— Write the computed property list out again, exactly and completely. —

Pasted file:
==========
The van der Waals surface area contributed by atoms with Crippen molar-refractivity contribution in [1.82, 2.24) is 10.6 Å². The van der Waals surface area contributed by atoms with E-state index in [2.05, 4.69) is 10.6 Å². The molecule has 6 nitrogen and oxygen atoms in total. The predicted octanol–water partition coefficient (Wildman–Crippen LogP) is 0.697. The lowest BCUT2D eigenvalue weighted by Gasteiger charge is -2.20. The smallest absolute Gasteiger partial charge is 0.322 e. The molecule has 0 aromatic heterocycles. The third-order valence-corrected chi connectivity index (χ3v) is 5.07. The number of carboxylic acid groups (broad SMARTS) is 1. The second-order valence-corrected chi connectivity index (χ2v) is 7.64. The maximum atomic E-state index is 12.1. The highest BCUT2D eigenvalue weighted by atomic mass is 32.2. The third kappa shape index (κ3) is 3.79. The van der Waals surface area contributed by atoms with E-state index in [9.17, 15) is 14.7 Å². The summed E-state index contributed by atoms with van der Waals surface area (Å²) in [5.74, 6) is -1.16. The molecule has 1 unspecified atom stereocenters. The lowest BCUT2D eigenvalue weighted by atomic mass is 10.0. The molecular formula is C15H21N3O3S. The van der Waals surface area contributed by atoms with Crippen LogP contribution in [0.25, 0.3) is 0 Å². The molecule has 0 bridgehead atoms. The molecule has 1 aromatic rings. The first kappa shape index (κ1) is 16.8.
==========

The van der Waals surface area contributed by atoms with Crippen molar-refractivity contribution in [1.82, 2.24) is 10.6 Å². The van der Waals surface area contributed by atoms with E-state index in [2.05, 4.69) is 10.6 Å². The molecule has 6 nitrogen and oxygen atoms in total. The predicted octanol–water partition coefficient (Wildman–Crippen LogP) is 0.697. The lowest BCUT2D eigenvalue weighted by Gasteiger charge is -2.20. The smallest absolute Gasteiger partial charge is 0.322 e. The molecule has 0 aromatic heterocycles. The third-order valence-corrected chi connectivity index (χ3v) is 5.07. The number of carboxylic acid groups (broad SMARTS) is 1. The second-order valence-corrected chi connectivity index (χ2v) is 7.64. The maximum atomic E-state index is 12.1. The highest BCUT2D eigenvalue weighted by atomic mass is 32.2. The third kappa shape index (κ3) is 3.79. The van der Waals surface area contributed by atoms with E-state index in [9.17, 15) is 14.7 Å². The summed E-state index contributed by atoms with van der Waals surface area (Å²) in [5.74, 6) is -1.16. The molecule has 1 unspecified atom stereocenters. The lowest BCUT2D eigenvalue weighted by atomic mass is 10.0. The molecular formula is C15H21N3O3S. The van der Waals surface area contributed by atoms with Crippen LogP contribution in [0.25, 0.3) is 0 Å². The molecule has 0 bridgehead atoms. The molecule has 1 aromatic rings. The first kappa shape index (κ1) is 16.8.